Hydrogen clathrate

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A hydrogen clathrate is a clathrate containing hydrogen in a water lattice. This substance is interesting due to its possible use to store hydrogen in a hydrogen economy.[1][2] Another unusual characteristic is that multiple hydrogen molecules can occur at each cage site in the ice, one of only a very few guest molecule that forms clathrates with this property. The maximum ratio of hydrogen to water is 6 H2 to 17 H2O.[3] It can be formed at 250K in a diamond anvil at a pressure of 300MPa (3000 Bars). It takes about 30 minutes to form, so this method is impractical for rapid manufacture.[4] The percent of weight of hydrogen is 3.77%.[3] The cage compartments are hexakaidecahedral and hold from two to four molecules of hydrogen. At temperatures above 160K the molecules rotate around inside the cage. Below 120K the molecules stop racing around the cage, and below 50K are locked into a fixed position. This was determined with deuterium in a neutron scattering experiment.[3]

Under higher pressures a 1:1 ratio clathrate can form. It crystalises in a cubic structure, where H2 and H2O are both arranged in a diamond lattice. It is stable above 2.3 GPa.[5]

Under even higher pressures (over 38 GPa) there is a prediction of the existence of a clathrate with a cubic structure and a 1:2 ration: 2H2•H2O.[6]

More complex clathrates can occur with hydrogen, water and other molecules such as methane,[7] and tetrahydrofuran.[8]

Since hydrogen and water ice are common constituents of the universe, it is very likely that under the right circumstances natural hydrogen clathrates will be formed. This could occur in icy moons for example.[7] Hydrogen clathrate was likely to be formed in the high pressure nebulae that formed the gas giants, but not to have formed in comets.[9]


  1. ^ Hirscher, Michael (4 August 2010). Chapter 3. Clathrate Hydrates. Handbook of Hydrogen Storage. Wiley. pp. 63–79. doi:10.1002/9783527629800.ch3. Retrieved 10 September 2011. 
  2. ^ Sabo, Dubravko; Sabo, Dubravko; Clawson, Jacalyn; Rempe, Susan; Greathouse, Jeffery; Martin, Marcus; Leung, Kevin; Varma, Sameer; Cygan, Randall; Alam, Todd (7 March 2007). "Hydrogen clathrate hydrates as a potential hydrogen storage material". MAR07 Meeting of The American Physical Society. Retrieved 10 September 2011. 
  3. ^ a b c Lokshin, Konstantin A.; Yusheng Zhao, Duanwei He, Wendy L. Mao, Ho-Kwang Mao, Russell J. Hemley, Maxim V. Lobanov, and Martha Greenblatt; He, Duanwei; Mao, Wendy L.; Mao, Ho-Kwang; Hemley, Russell J.; Lobanov, Maxim V.; Greenblatt, Martha (14 September 2004). "Structure and Dynamics of Hydrogen Molecules in the Novel Clathrate Hydrate by High Pressure Neutron Diffraction". Physical Review Letters. 93 (12): 125503–1–125503–4. Bibcode:2004PhRvL..93l5503L. doi:10.1103/PhysRevLett.93.125503. PMID 15447276.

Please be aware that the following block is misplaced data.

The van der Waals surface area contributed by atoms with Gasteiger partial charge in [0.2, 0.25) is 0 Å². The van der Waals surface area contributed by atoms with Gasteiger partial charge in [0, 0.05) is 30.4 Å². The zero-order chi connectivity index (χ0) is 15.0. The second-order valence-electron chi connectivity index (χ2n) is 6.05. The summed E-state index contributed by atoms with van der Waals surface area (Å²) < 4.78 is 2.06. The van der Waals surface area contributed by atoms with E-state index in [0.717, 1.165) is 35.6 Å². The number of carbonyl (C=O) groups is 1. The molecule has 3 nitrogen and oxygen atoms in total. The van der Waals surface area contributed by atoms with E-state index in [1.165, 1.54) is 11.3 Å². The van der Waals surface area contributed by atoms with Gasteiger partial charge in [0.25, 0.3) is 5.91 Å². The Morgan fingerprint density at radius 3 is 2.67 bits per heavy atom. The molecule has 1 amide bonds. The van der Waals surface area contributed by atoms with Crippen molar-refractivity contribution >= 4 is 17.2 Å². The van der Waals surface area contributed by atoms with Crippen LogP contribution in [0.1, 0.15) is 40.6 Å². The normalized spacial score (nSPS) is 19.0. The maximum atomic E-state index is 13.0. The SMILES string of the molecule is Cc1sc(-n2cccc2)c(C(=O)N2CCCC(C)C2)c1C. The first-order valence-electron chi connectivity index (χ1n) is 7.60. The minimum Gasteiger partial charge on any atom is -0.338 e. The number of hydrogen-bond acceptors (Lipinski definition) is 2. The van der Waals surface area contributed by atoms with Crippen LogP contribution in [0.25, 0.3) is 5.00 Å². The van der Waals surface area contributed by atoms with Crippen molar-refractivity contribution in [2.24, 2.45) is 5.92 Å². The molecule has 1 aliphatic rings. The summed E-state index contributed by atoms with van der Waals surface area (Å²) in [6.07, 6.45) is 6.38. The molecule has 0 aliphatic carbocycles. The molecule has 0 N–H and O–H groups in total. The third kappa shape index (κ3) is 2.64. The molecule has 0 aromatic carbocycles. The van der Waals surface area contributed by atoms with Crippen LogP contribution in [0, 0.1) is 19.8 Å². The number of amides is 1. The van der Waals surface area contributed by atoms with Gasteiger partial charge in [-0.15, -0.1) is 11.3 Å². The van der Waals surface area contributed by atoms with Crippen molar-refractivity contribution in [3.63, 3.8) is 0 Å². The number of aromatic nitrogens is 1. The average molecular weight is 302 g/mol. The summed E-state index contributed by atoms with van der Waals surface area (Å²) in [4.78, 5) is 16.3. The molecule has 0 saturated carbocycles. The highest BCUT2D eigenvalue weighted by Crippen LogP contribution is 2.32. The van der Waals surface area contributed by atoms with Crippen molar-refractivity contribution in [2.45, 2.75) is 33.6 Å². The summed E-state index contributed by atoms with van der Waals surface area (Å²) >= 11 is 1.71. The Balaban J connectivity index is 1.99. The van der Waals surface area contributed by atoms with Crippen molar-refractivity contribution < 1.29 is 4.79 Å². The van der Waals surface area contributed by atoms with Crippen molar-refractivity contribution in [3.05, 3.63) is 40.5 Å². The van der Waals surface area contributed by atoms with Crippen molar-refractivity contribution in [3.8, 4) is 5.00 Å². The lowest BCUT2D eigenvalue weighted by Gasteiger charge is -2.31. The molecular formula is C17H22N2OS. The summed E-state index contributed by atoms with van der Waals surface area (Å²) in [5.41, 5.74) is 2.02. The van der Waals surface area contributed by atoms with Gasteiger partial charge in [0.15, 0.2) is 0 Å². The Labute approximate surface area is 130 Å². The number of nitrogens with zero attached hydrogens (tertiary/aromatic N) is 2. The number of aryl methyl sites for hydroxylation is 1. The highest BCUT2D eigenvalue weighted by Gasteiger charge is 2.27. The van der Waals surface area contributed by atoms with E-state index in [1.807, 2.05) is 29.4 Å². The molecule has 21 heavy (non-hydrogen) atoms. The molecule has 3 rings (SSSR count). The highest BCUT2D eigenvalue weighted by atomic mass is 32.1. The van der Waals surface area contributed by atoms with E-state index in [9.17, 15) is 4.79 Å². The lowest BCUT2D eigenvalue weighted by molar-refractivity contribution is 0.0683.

4. ^ Mao, Wendy L.; Mao, A. F. Goncharov, V. V. Struzhkin, Q. Guo, J. Hu, J. Shu, R. J. Hemley, M Somayazulu, and Y. Zhao; Goncharov, Alexander F.; Struzhkin, Viktor V.; Guo, Quanzhong; Hu, Jingzhu; Shu, Jinfu; Hemley, Russell J.; Somayazulu, Maddury; Zhao, Yusheng (2002). "Hydrogen Clusters in Clathratehydrate". Science. 297 (5590): 2247–2249. Bibcode:2002Sci...297.2247M. doi:10.1126/science.1075394. PMID 12351785. 
  5. ^ Vos, Willem L.; Finger, Larry W.; Hemley, Russell J.; Mao, Ho-kwang (August 1996). "Pressure dependence of hydrogen bonding in a novel H2O-H2 clathrate". Chemical Physics Letters. 257 (5–6): 524–530. doi:10.1016/0009-2614(96)00583-0. 
  6. ^ Qian, Guang-Rui; Lyakhov, Andriy O.; Zhu, Qiang; Oganov, Artem R.; Dong, Xiao (8 July 2014). "Novel Hydrogen Hydrate Structures under Pressure". Scientific Reports. 4. doi:10.1038/srep05606. 
  7. ^ a b Struzhkin, Viktor; Burkhard Militzer, Wendy L. Mao, Ho-kwang Mao, and Russell J. Hemley; Mao, Wendy L.; Mao, Ho-Kwang; Hemley, Russell J. (7 December 2006). "Hydrogen Storage in Molecular Clathrates" (PDF). Chem Reviews. 107 (10): 4133–4151. doi:10.1021/cr050183d. 
  8. ^ Smirnov, G. S.; Stegailov, V. V. (17 December 2015). "Anomalous diffusion of guest molecules in hydrogen gas hydrates". High Temperature. 53 (6): 829–836. doi:10.1134/S0018151X15060188. 
  9. ^ Lunine, J. I; Stevenson, D. J. "Thermodynamics of clathrate hydrate at low and high pressures with application to the outer solar system". Retrieved 10 September 2011. 

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